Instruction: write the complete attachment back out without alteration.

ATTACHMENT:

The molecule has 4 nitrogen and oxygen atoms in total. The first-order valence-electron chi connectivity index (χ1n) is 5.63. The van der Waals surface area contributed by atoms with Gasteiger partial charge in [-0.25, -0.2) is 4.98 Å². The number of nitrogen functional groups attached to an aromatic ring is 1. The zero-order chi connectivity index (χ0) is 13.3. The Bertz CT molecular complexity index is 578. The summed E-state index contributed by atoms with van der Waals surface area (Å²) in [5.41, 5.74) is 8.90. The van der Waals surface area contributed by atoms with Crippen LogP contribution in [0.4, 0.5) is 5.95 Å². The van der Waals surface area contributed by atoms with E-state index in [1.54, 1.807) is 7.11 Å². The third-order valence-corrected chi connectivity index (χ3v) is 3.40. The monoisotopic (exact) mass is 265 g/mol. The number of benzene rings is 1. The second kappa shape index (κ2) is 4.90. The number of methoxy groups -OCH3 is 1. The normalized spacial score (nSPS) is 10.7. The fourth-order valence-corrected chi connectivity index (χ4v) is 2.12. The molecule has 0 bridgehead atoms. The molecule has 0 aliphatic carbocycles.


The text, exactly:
The molecule has 4 nitrogen and oxygen atoms in total. The first-order valence-electron chi connectivity index (χ1n) is 5.63. The van der Waals surface area contributed by atoms with Gasteiger partial charge in [-0.25, -0.2) is 4.98 Å². The number of nitrogen functional groups attached to an aromatic ring is 1. The zero-order chi connectivity index (χ0) is 13.3. The Bertz CT molecular complexity index is 578. The summed E-state index contributed by atoms with van der Waals surface area (Å²) in [5.41, 5.74) is 8.90. The van der Waals surface area contributed by atoms with Crippen LogP contribution in [0.4, 0.5) is 5.95 Å². The van der Waals surface area contributed by atoms with E-state index in [1.54, 1.807) is 7.11 Å². The third-order valence-corrected chi connectivity index (χ3v) is 3.40. The monoisotopic (exact) mass is 265 g/mol. The number of benzene rings is 1. The second kappa shape index (κ2) is 4.90. The number of methoxy groups -OCH3 is 1. The normalized spacial score (nSPS) is 10.7. The fourth-order valence-corrected chi connectivity index (χ4v) is 2.12. The molecule has 0 bridgehead atoms. The molecule has 0 aliphatic carbocycles.